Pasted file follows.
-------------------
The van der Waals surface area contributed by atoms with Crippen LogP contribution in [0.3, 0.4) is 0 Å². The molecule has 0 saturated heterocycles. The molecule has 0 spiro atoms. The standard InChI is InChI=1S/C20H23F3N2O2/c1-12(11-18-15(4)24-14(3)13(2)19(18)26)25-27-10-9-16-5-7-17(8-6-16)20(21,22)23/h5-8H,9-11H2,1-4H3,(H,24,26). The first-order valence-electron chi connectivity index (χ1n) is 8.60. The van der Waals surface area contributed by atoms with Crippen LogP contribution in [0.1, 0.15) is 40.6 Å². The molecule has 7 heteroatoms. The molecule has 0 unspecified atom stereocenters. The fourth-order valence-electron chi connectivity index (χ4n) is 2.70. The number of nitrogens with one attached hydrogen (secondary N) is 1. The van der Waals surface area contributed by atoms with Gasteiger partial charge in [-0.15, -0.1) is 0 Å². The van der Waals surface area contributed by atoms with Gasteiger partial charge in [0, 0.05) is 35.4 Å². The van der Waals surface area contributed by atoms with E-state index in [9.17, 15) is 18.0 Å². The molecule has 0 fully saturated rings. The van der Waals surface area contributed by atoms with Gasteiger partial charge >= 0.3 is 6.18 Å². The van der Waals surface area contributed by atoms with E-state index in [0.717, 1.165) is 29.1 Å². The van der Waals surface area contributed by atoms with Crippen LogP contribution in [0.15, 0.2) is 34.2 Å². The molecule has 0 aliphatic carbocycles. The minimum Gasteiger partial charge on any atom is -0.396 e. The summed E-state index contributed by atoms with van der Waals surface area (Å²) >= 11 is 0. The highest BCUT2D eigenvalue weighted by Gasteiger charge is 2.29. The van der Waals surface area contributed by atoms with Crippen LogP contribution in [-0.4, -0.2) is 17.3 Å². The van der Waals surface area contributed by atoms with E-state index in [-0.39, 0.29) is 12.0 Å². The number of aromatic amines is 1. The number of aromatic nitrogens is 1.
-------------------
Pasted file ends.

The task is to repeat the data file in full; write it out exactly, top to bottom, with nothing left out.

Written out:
The van der Waals surface area contributed by atoms with Crippen LogP contribution in [0.3, 0.4) is 0 Å². The molecule has 0 saturated heterocycles. The molecule has 0 spiro atoms. The standard InChI is InChI=1S/C20H23F3N2O2/c1-12(11-18-15(4)24-14(3)13(2)19(18)26)25-27-10-9-16-5-7-17(8-6-16)20(21,22)23/h5-8H,9-11H2,1-4H3,(H,24,26). The first-order valence-electron chi connectivity index (χ1n) is 8.60. The van der Waals surface area contributed by atoms with Crippen LogP contribution in [0.1, 0.15) is 40.6 Å². The molecule has 7 heteroatoms. The molecule has 0 unspecified atom stereocenters. The fourth-order valence-electron chi connectivity index (χ4n) is 2.70. The number of nitrogens with one attached hydrogen (secondary N) is 1. The van der Waals surface area contributed by atoms with Gasteiger partial charge in [-0.15, -0.1) is 0 Å². The van der Waals surface area contributed by atoms with Gasteiger partial charge in [0, 0.05) is 35.4 Å². The van der Waals surface area contributed by atoms with E-state index in [9.17, 15) is 18.0 Å². The molecule has 0 fully saturated rings. The van der Waals surface area contributed by atoms with Gasteiger partial charge >= 0.3 is 6.18 Å². The van der Waals surface area contributed by atoms with E-state index in [0.717, 1.165) is 29.1 Å². The van der Waals surface area contributed by atoms with Crippen LogP contribution in [0.15, 0.2) is 34.2 Å². The molecule has 0 aliphatic carbocycles. The minimum Gasteiger partial charge on any atom is -0.396 e. The summed E-state index contributed by atoms with van der Waals surface area (Å²) >= 11 is 0. The highest BCUT2D eigenvalue weighted by Gasteiger charge is 2.29. The van der Waals surface area contributed by atoms with Crippen LogP contribution in [-0.4, -0.2) is 17.3 Å². The van der Waals surface area contributed by atoms with E-state index in [-0.39, 0.29) is 12.0 Å². The number of aromatic amines is 1. The number of aromatic nitrogens is 1.